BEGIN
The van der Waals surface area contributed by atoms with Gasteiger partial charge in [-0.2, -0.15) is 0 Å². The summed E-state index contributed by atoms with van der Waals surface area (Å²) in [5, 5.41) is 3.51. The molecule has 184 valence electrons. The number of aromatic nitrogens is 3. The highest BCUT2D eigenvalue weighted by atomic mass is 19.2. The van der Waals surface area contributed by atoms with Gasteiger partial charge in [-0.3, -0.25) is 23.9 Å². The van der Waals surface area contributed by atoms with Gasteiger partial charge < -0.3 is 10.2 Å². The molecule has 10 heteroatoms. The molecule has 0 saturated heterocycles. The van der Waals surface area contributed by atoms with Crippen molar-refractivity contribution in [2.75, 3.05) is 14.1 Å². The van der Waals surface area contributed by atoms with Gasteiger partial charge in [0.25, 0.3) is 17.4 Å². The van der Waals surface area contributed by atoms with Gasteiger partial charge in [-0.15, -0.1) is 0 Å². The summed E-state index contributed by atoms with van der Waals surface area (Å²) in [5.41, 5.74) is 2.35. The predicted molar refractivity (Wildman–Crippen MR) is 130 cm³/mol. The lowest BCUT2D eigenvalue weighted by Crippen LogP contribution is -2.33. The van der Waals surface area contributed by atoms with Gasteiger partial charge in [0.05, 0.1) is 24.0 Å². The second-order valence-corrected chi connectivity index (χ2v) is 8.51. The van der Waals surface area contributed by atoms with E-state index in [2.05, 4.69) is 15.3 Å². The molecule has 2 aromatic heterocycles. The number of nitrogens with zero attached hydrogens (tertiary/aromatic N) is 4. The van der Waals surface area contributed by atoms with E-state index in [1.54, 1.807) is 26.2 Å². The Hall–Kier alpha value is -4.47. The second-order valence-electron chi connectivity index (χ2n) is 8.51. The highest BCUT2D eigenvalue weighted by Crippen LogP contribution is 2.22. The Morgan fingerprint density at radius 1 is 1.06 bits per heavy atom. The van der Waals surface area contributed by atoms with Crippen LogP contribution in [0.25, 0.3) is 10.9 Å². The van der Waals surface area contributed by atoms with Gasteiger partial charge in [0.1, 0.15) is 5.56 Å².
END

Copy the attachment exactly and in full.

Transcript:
The van der Waals surface area contributed by atoms with Gasteiger partial charge in [-0.2, -0.15) is 0 Å². The summed E-state index contributed by atoms with van der Waals surface area (Å²) in [5, 5.41) is 3.51. The molecule has 184 valence electrons. The number of aromatic nitrogens is 3. The highest BCUT2D eigenvalue weighted by atomic mass is 19.2. The van der Waals surface area contributed by atoms with Gasteiger partial charge in [-0.3, -0.25) is 23.9 Å². The van der Waals surface area contributed by atoms with Gasteiger partial charge < -0.3 is 10.2 Å². The molecule has 10 heteroatoms. The molecule has 0 saturated heterocycles. The van der Waals surface area contributed by atoms with Crippen molar-refractivity contribution in [2.75, 3.05) is 14.1 Å². The van der Waals surface area contributed by atoms with Gasteiger partial charge in [0.25, 0.3) is 17.4 Å². The van der Waals surface area contributed by atoms with Gasteiger partial charge in [-0.15, -0.1) is 0 Å². The summed E-state index contributed by atoms with van der Waals surface area (Å²) in [5.41, 5.74) is 2.35. The predicted molar refractivity (Wildman–Crippen MR) is 130 cm³/mol. The lowest BCUT2D eigenvalue weighted by Crippen LogP contribution is -2.33. The van der Waals surface area contributed by atoms with Gasteiger partial charge in [0.05, 0.1) is 24.0 Å². The second-order valence-corrected chi connectivity index (χ2v) is 8.51. The van der Waals surface area contributed by atoms with E-state index in [2.05, 4.69) is 15.3 Å². The molecule has 2 aromatic heterocycles. The number of nitrogens with zero attached hydrogens (tertiary/aromatic N) is 4. The van der Waals surface area contributed by atoms with E-state index in [1.54, 1.807) is 26.2 Å². The Hall–Kier alpha value is -4.47. The second-order valence-electron chi connectivity index (χ2n) is 8.51. The highest BCUT2D eigenvalue weighted by Crippen LogP contribution is 2.22. The Morgan fingerprint density at radius 1 is 1.06 bits per heavy atom. The van der Waals surface area contributed by atoms with Crippen LogP contribution in [0.25, 0.3) is 10.9 Å². The van der Waals surface area contributed by atoms with Gasteiger partial charge in [0.1, 0.15) is 5.56 Å².